Immigrants being held at a Trump administration-funded detention facility in California are allegedly being doused with an industrial disinfectant in confined spaces in an attempt to control the spread of the coronavirus, according to activists on Thursday.
Adelanto Immigrant Detention Facility, outside of Los Angeles, is reportedly spraying detainees with HDQ Neutral, a potent and potentially toxic disinfectant, which can cause severe skin burns and serious eye damage.
The chemical is only supposed to be used outdoors or in well-ventilated areas while wearing protective gloves, clothing and eye and face protection, according to the manufacturer Spartan Chemical Company.
Detainees have shared stories of the chemicals being sprayed every 20-30 minutes in close proximity and, at times, directly at them, Shut Down Adelanto Coalition and environmental law non-profit, Earthjustice, said in a statement.
Raul Garcia, Legislative Director of Healthy Communities at Earthjustice told The Independent: “The crowded and closed conditions in Adelanto, along with the fact that immigrants in detention do not have protective equipment, render the use of HDQ Neutral not only highly problematic, but also grossly illegal."
Those who have been sprayed say they have suffered health complications such as rashes, nosebleeds, breathing difficulties, headaches and nausea, Reuters reported.
The activists said that detainees have made dozens of complaints but that Immigration and Customs Enforcement (ICE) and GEO Group Inc, a private prison operator contracted at the centre, have continued to deny the harm being caused "and have consistently attempted to undermine any and all attempts to expose their danger".
Following publication, an ICE spokesman told The Independent: "Disinfectant formulations used at Adelanto are compliant with detention standards, registered by the Environmental Protection Agency (EPA), and are used according to manufacture instructions for routine cleaning and maintenance of the facility. Moreover, our staff follow recommendations outlined by the Centers for Disease Control and Prevention (CDC) for cleaning and disinfecting practices. Any assertion or claim to the contrary is nothing more than a false ongoing disinformation campaign against the agency."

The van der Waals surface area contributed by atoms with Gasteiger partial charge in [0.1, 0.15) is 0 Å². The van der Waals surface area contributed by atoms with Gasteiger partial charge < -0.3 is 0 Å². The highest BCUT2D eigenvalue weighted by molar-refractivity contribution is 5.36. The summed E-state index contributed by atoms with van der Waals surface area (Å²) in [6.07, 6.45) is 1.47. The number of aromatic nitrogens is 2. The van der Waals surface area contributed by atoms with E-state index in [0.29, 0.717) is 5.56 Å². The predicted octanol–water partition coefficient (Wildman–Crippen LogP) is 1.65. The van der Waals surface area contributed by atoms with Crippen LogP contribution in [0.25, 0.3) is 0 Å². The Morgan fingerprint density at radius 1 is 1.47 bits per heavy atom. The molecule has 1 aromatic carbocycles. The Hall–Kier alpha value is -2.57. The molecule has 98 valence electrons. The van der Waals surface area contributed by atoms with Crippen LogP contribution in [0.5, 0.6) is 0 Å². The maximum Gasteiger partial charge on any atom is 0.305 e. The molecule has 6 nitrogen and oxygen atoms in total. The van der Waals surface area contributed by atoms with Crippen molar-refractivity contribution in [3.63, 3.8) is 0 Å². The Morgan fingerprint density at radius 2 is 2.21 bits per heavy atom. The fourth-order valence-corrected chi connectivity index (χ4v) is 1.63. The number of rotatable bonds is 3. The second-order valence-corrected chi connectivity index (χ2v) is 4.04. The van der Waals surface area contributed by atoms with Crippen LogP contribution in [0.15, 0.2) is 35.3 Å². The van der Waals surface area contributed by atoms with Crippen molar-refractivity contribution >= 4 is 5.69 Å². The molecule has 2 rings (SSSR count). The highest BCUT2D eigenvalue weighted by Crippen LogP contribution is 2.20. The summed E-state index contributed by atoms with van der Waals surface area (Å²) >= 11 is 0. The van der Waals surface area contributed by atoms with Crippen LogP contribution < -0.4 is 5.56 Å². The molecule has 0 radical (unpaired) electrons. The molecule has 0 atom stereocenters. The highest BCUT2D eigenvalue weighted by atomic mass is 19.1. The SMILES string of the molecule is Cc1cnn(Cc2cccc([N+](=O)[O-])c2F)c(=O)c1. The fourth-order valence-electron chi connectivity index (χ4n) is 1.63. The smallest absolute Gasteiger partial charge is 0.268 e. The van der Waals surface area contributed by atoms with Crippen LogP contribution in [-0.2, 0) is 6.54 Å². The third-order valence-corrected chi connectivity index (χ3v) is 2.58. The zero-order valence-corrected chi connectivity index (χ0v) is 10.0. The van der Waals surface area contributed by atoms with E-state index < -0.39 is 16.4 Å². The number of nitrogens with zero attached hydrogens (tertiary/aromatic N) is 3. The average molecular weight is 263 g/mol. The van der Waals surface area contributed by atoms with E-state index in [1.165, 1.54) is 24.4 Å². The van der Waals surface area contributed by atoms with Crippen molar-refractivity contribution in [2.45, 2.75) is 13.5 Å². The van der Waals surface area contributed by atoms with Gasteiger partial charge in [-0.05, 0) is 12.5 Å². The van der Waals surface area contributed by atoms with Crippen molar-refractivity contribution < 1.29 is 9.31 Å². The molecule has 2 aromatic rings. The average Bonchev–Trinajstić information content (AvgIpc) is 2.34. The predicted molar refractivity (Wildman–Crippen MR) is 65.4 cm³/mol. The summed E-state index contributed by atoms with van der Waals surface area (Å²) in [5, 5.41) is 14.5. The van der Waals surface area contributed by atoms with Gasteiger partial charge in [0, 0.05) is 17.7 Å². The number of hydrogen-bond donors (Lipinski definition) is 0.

A GEO group spokesperson told The Independent: “The allegations regarding HDQ Neutral are untrue and without merit. HDQ Neutral is a cleaning product that is registered with the EPA and that has been used at the Adelanto ICE Processing Center for nearly 10 years. There are no injuries associated with the use of this solution. GEO has always followed, and will continue to follow, all manufacturer guidelines and EPA requirements for all cleaning products, including HDQ Neutral.”
Border detention centres have become a ghoulish hallmark of the Trump administration, in particular after a large number of unaccompanied minors were detained on crossing the southern border from Central America in 2018.
At a House Homeland Security Committee hearing last year, Chairman Bennie Thompson and Congresswoman Bonnie Watson Coleman questioned then Department of Homeland Security Secretary Kirstjen Nielsen over whether migrant children at the border with Mexico were being kept in "cages."
"We never purposefully put a child in a cage,” Ms Nielsen responded.
At the Adelanto facility, there have been accusations that immigrants are being held without access to medical services, amid growing concern over the number of deaths in ICE custody.
On Monday, the American Civil Liberties Union (ACLU) reported that Adelanto had received about 1,900 Covid-19 test kits but that ICE officials refused to allow the vast majority of them to be used. The non-profit filed a lawsuit against ICE for violating CDC guidelines for custodial institutions, noting that "the refusal to give tests to people who are symptomatic of the virus infection is... medically and morally repugnant".
Last year, the Trump administration awarded billions of dollars in contracts for private companies to operate immigration detention centres in California, just ahead of a state law that was enacted to prohibit them.
California Governor Gavin Newsom had signed a bill in October 2019 to ban contracts for for-profit prisons starting 1 January. Supporters hoped the law would force ICE to look elsewhere after current contracts expire.
A combined $6.8 billion was awarded for California detention facilities including Adelanto. The sites will house about 4,000 detainees, with capacity to expand in the future.
Wires contributed to this report
This report has been updated to include the ICE and GEO response
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